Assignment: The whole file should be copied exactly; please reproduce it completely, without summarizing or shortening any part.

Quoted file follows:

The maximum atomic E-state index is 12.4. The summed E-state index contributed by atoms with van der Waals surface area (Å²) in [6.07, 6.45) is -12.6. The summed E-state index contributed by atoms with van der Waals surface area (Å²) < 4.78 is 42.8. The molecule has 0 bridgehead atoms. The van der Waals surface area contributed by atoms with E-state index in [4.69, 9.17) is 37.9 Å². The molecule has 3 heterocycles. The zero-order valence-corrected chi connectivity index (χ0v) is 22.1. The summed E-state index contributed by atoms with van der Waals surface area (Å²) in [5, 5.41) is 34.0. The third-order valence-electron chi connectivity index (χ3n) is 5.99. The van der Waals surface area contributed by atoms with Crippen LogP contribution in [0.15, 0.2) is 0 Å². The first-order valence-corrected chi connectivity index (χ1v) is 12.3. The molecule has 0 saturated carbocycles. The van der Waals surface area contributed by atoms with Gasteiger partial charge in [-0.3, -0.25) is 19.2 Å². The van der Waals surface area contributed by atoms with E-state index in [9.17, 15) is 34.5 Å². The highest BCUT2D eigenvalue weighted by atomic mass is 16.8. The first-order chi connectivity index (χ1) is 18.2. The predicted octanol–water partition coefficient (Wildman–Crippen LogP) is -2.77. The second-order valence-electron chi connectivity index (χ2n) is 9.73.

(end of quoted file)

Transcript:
The maximum atomic E-state index is 12.4. The summed E-state index contributed by atoms with van der Waals surface area (Å²) in [6.07, 6.45) is -12.6. The summed E-state index contributed by atoms with van der Waals surface area (Å²) < 4.78 is 42.8. The molecule has 0 bridgehead atoms. The van der Waals surface area contributed by atoms with E-state index in [4.69, 9.17) is 37.9 Å². The molecule has 3 heterocycles. The zero-order valence-corrected chi connectivity index (χ0v) is 22.1. The summed E-state index contributed by atoms with van der Waals surface area (Å²) in [5, 5.41) is 34.0. The third-order valence-electron chi connectivity index (χ3n) is 5.99. The van der Waals surface area contributed by atoms with Crippen LogP contribution in [0.15, 0.2) is 0 Å². The first-order valence-corrected chi connectivity index (χ1v) is 12.3. The molecule has 0 saturated carbocycles. The van der Waals surface area contributed by atoms with Gasteiger partial charge in [-0.3, -0.25) is 19.2 Å². The van der Waals surface area contributed by atoms with E-state index in [9.17, 15) is 34.5 Å². The highest BCUT2D eigenvalue weighted by atomic mass is 16.8. The first-order chi connectivity index (χ1) is 18.2. The predicted octanol–water partition coefficient (Wildman–Crippen LogP) is -2.77. The second-order valence-electron chi connectivity index (χ2n) is 9.73.